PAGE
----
briscoe_cc_fc.jpgTwo decades after Jackie Robinson broke pro baseball’s color line the NFL still had no black quarterbacks, even as African Americans excelled at every other position on the field. It was pro-football’s open secret: the quarterback position was for whites only.  

A handful of pioneers began to change that in 1968 and three of them told their humiliating and often emotional stories to correspondent Armen Keteyian.

One of those pioneers, Marlin Briscoe, who still holds the Denver Broncos rookie passing record of 14 touchdowns in five games, was the first African American to start an NFL game, on Oct. 6, 1968. Still, Briscoe was not even invited to a post-season meeting about the quarterback position. They would find a white player to replace the starter he substituted for. 

Briscoe joined the Buffalo Bills and then the Miami Dolphins, playing the rest of his career as a wide receiver.

Was it institutional racism?

“About 95 percent,” Briscoe told Keteyian in 60 Minutes Sports which was due to premier on Showtime this Wednesday and repeated  throughout the month on Showtime And Showtime Extreme.

Star black quarterbacks in high school and college got drafted into the NFL in the 1950s and ’60s but a disturbing thing happened when they got there. It happened to Briscoe. “Well, they tell me that, you know, I am an athlete.”  The implication was he and other blacks would have to be receivers or defensive backs to be successful in the NFL.

James Harris, the first black to start the season at quarterback, didn’t switch. Inspired by Martin Luther King Jr. and groomed to be the first NFL starting quarterback by his coach at Grambling, the legendary Eddie Robinson, Harris overcame humiliation and frustration. 

Drafted by the Buffalo Bills, he was told to play wide receiver while learning quarterback, had to stay at the YMCA instead of the players’ hotel and suffered the indignity of working in the equipment room cleaning spikes.
“I knew that was out of line,” said Harris.

But, in 1969, Harris persevered, just as Robinson knew he would.  He went on to play 13 seasons, leading the LA Rams to the NFC Championship in 1974.

But it was hard.

Harris received death threats, was the subject of racial epithets and was never considered the face of any of the franchises he played for.  Next up, Warren Moon, who, as quarterback led the University of Washington in 1978 to an upset victory in the Rose Bowl but he was not even drafted by the NFL.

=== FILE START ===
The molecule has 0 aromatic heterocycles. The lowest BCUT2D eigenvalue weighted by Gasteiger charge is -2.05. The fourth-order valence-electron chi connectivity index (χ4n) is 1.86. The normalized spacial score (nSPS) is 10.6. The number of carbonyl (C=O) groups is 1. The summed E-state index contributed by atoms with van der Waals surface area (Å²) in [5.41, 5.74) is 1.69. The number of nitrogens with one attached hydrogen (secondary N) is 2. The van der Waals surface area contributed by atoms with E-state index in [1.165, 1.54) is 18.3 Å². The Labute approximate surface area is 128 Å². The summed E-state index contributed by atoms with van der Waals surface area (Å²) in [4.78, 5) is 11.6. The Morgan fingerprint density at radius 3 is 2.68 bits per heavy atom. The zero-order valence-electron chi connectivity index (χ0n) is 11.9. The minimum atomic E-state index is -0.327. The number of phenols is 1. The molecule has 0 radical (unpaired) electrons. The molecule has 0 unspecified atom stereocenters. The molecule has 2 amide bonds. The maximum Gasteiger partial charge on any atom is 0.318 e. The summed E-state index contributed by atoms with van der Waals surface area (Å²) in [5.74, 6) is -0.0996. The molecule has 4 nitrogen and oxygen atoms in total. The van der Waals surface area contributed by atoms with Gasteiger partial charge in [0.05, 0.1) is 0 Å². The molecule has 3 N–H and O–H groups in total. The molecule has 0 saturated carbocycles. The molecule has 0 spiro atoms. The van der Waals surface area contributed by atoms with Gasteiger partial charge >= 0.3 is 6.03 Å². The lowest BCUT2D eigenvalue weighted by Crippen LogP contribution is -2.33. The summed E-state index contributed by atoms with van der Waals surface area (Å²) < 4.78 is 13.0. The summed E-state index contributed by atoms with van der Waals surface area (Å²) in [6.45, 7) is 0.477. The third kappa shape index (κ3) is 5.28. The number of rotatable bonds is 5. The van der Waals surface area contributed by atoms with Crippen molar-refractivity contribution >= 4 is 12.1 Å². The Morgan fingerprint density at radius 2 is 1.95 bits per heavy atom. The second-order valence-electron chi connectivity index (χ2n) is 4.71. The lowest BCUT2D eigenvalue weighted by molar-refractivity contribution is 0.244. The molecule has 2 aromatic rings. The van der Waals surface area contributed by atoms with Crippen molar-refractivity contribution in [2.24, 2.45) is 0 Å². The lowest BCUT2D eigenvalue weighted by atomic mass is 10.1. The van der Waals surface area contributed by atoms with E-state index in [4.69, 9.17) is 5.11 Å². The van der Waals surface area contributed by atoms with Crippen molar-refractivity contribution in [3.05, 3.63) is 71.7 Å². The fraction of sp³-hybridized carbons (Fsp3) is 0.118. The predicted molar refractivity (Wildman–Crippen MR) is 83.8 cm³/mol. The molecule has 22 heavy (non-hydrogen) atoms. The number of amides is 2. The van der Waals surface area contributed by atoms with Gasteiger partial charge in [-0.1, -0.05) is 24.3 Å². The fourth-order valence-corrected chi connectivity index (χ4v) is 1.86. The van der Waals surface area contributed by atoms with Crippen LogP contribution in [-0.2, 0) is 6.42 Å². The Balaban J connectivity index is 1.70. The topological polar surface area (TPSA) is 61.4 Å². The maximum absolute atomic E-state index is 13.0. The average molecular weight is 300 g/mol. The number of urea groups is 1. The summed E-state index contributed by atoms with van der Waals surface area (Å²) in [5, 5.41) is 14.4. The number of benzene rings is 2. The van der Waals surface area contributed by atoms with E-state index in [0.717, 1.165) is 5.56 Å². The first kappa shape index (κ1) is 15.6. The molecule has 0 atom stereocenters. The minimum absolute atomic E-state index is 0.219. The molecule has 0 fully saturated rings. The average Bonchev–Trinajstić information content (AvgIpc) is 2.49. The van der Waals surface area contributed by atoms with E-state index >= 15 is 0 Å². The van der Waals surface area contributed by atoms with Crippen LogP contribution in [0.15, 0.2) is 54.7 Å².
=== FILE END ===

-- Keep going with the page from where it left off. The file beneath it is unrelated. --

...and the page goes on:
“I was…very, very bitter,” he said.

Forced to go to the Canadian Football League, Moon did so well that, six years later, NFL teams started a bidding war for him. He wound up being, for a time, the highest paid player in the NFL. 

Moon played so well for 17 seasons in the NFL that he became the first black quarterback admitted to the Football Hall of Fame in 2006. He, too, earned it the hard way.

Moon endured the racial epithets and death threats, like the others.  It was a burden but one he took advantage of, he told Keteyian.

Keteyian also interviewed Doug Williams, whose exploits took the Washington Redskins past the Denver Broncos in Super Bowl XXII in 1988, earning him the game MVP Award – the first for a black quarterback.

That was a special day for men like Moon and Harris and even more important for Briscoe, who had fallen on hard times after his football career and another as a stock broker.

Briscoe watched the Doug Williams game in a San Diego jail, locked up for drug possession. He had become addicted to crack cocaine.

“I just cried when the game was over…just made me feel so proud. And I felt I had something to do with this,” he told Keteyian.   Briscoe said he cried tears of joy for Williams and the black race but also tears for himself for being where he was now after helping to pave the way for such a feat. 

“And after I got out of the San Diego jail, I moved back to L.A., didn’t do drugs since,” he said.  “That day probably saved my life.”

*SHARING MEMORIES: Marlin Briscoe talks about facing down racism in interview with and Armen Keteyian of 60 Minutes Sports. CLEM TAYLOR/FOR 60 MINUTES SPORTS